Sunday, October 2, 2022

Tracy Edwards Now: Where’s Dahmer Escapee Today?

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The new Netflix series about Milwaukee serial killer Jeffrey Dahmer begins with a dramatic encounter between Dahmer and a man named Tracy Edwards.

Stop reading if you don’t want spoilers for the series!

Where is Edwards now? What is he doing today? His life was never the same after he fled Dahmer and was charged with a felony in Milwaukee in 2012. “It’s like Humpty Dumpty,” Edwards’ defense attorney Paul Ksicinski told ABC News, referring to Edwards’ life after Dahmer. “It’s like he could never put the pieces back together.”

In the first episode of the Netflix series, Dahmer meets Edwards at a gay bar and convinces Edwards to return to his apartment for $50 and ask him to take a picture. When they get there, however, Edwards is immediately intimidated by the smell in Dahmer’s apartment.

Dahmer tries to drug him, but Edwards notices something in the glass and he doesn’t drink the drink, likely saving his life. Dahmer tries to get him to watch his favorite movie, The Exorcist III, and a terrified Edwards notices blood on his mattress and a suspicious blue barrel in the corner. Dahmer attacks him with a knife and manages to handcuff Edwards. Edwards waits for his moment, and he fights with Dahmer and manages to escape, running down the street with a single handcuff on his arm and stopping the police.

Inside the apartment, an officer discovers photos of mutilated bodies in Dahmer’s bedroom dresser. And that marked the end of Dahmer’s serial killers.

But is it a true story? Did a man named Tracy Edwards really escape the clutches of Jeffrey Dahmer?

Here’s what you need to know:

In his trial testimony, Edwards stated the following:

He said he is 32 years old and lives in Louisiana. On July 20, 1991, he was in Milwaukee, Wisconsin and saw a person named Jeffrey Dahmer.

Edwards was drinking beer, talking, and hanging out with friends around 6:15 p.m. “He eventually approached us and started talking to us.”

Dahmer said he came to the city from Chicago to care for a sick grandmother in West Allis, Wisconsin. “He said he was a professional photographer,” and he usually paid people for pictures.

He wanted Edwards to pose for “nude” photos.

At first it seemed normal in the apartment. Dahmer switched off the burglar alarm. But Edwards smelled a “foul smell. I didn’t know exactly what it was. He told me a sewage pipe had broken and management would take care of it.”

Dahmer offered him $100. He brought Edwards a beer and then rum and coke. He raised fish in his tank. Edwards turned right to view the aquarium. “Suddenly handcuffs and a knife are pulled on me.” Dahmer put the handcuff on his left wrist.

He asked what was going on and said it wasn’t necessary. He was afraid.

Edwards testified that there was a television in the room and the film Exorcist III was playing on a VCR in the back bedroom at the time.

They both sat on the bed. Dahmer held the handcuffs and had the knife pointed at his side.

He said he wanted to leave and was considering jumping out the window. Talking to him, he tried to let Dahmer know, “I was his friend.”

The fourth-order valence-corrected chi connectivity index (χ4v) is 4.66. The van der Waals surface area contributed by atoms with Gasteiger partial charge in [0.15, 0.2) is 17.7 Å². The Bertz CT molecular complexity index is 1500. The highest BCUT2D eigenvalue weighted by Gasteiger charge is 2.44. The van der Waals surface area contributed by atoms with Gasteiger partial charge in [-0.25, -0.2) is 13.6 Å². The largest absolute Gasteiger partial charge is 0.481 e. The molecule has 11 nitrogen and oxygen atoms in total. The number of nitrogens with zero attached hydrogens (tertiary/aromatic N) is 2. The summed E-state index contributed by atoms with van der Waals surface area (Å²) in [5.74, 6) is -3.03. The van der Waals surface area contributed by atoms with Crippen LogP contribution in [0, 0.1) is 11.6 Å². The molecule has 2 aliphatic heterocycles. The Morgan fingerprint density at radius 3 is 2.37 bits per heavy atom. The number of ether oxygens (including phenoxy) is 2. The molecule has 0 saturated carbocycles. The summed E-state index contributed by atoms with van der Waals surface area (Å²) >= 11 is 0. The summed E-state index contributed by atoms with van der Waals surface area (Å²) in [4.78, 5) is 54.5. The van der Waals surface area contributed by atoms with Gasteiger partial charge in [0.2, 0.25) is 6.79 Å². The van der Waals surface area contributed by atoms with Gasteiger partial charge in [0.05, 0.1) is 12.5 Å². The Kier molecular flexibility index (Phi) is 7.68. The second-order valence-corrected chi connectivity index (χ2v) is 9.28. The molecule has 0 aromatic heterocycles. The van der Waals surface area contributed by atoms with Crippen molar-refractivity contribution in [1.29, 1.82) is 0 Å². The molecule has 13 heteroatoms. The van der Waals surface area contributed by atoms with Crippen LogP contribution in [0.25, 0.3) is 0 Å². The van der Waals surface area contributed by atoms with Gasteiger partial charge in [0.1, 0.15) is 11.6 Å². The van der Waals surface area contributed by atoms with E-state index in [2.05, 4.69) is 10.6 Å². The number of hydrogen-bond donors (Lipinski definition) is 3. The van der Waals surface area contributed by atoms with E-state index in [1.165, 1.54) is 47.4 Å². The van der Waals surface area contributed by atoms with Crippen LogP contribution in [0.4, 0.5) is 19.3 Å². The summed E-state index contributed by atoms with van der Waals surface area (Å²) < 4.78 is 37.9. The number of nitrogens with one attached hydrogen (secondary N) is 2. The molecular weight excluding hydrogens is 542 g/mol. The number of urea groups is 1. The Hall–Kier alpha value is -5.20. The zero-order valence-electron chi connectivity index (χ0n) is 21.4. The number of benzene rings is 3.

Edwards said for a minute that Dahmer was nice. He then said he didn’t want people to leave or let him down. “Sometimes he wasn’t himself. Sometimes he was like a nice guy. He came and went at different times.” He was silent and sometimes watched the film.

He began rocking and “singing” during certain parts of the film.

Edwards couldn’t understand what he was saying. He sang “on and off throughout the ordeal.”

Dahmer was most interested in the scene in the film about the preacher being possessed, said Edwards, who testified that the serial killer was “interested in that part.” That part got his attention more than anything.”

That kind of film, certain parts, “interested him. It was as if he had changed at times with it. He would get more aggressive.” He would try to cuff Edward both of them, wanting to feel dominant. He wanted Edwards face down.

“I lay on my side. God told me not to lay flat and let this person tie me up, so I didn’t.”

He laid his head on Edward’s chest. “Like he listened to my heart because at that point he told me he was going to eat my heart.”

Edwards unbuttoned his shirt to make Dahmer more comfortable and sat on the couch.

Dahmer started singing again, so Edwards said he needed to go to the bathroom. He hit him and he ran away. “I took the chance. At least I’ll die trying. I won’t just sit here. I hit him and ran…I made it out.”

This all accurately reflects the Netflix scenes. In real life, Edwards was stuck in Dahmer’s apartment for four hours trying to break free from the serial killer’s clutches.

He told a Milwaukee police officer that “this freak, this nutcase tried to hurt me.” The officers went into the apartment and arrested Dahmer.

A 2001 Associated Press article, accessible through, reported that Edwards escaped Dahmer’s hideout when the serial killer was not looking. A handcuff “was still dangling from his wrist” when he stopped police.

A 1992 Associated Press article said that Edwards testified that he fled Dahmer’s apartment “after seeing a head in the fridge and a hand Dahmer took out of a filing cabinet.”

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